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How we’re working to improve diversity at Redweb

8 October 2019

Today is Ada Lovelace day, a celebration of women in STEM and a reminder of why diversity and inclusion is so important to the tech sector. Widely regarded to be the first computer programmer, Ada Lovelace was instrumental in pioneering the potential of computers, paving the way for future innovations.

To us, diversity is not simply a box-ticking exercise. Greater diversity and inclusion promotes greater creativity and innovation, which are intrinsic to our values as a digital agency. Striving to be better and enhancing our offering is central to our ethos.

Since signing the Tech Talent Charter a year ago, we’ve been busy behind the scenes putting our policies under the microscope and reviewing our recruitment processes to ensure we’re doing our bit to improve diversity. Here’s an update of where we’ve got to so far.

Refocusing recruitment

Job descriptions have been a particular focus of ours. In the digital sector, it’s very easy to get bogged down in the details of specific coding languages, software, and platforms, while ‘soft’ skills fall by the wayside. It’s widely thought that this approach can limit the diversity of talent businesses attract.

Some of the things we value most about Redwebbers is how skilfully they articulate ideas and communicate difficult concepts, with passion and enthusiasm. That’s why we’ve shifted our approach to job descriptions, emphasising interpersonal skills, while ensuring we give focus to the opportunities the role presents and what success looks like – and it’s certainly not all about technical know-how.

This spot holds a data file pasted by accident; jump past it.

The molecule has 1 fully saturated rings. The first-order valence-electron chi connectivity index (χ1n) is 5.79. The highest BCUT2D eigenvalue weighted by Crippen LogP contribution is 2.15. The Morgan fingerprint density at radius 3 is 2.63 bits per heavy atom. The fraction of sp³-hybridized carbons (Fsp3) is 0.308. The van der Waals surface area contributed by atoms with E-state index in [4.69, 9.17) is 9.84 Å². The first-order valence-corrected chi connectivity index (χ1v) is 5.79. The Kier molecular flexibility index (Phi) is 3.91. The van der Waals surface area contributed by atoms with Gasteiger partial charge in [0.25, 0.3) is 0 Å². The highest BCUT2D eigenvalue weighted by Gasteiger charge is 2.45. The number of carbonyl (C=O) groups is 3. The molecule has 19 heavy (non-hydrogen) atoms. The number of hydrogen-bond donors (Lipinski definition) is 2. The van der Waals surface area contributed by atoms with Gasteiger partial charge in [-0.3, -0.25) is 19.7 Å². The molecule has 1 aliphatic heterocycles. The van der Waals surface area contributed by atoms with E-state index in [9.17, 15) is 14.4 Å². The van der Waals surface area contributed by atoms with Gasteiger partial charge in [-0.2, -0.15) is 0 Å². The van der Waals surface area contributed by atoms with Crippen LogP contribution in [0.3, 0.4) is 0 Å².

When it comes to interviewing, we’ve also been mindful of putting together more diverse panels. Redwebbers collaborate closely with a number of other teams and disciplines, so it makes sense for us to reflect these perspectives in our interview process.

Wider working practices

Aside from the frontline recruitment, we’ve also been reviewing our core policies – starting with those that are particularly rooted in gender, like maternity and paternity leave. As part of this activity, we have linked up with other agencies – who have generously shared their time and approaches with us – and are currently now considering how we can enhance our policies further.

We’ve also now submitted data for the Tech Talent Charter twice, helping to paint a picture of gender representation in the tech industry. The resulting reports are enlightening, allowing us to see how we measure up against other businesses and where we might look to make more improvements in the future.

The Tech Talent Charter has proven to be an invaluable resource and ever-helpful community as we strive to learn more and improve. We’re proud to be a signatory and strongly encourage other businesses in our sector to join the movement towards a more diverse tech industry.

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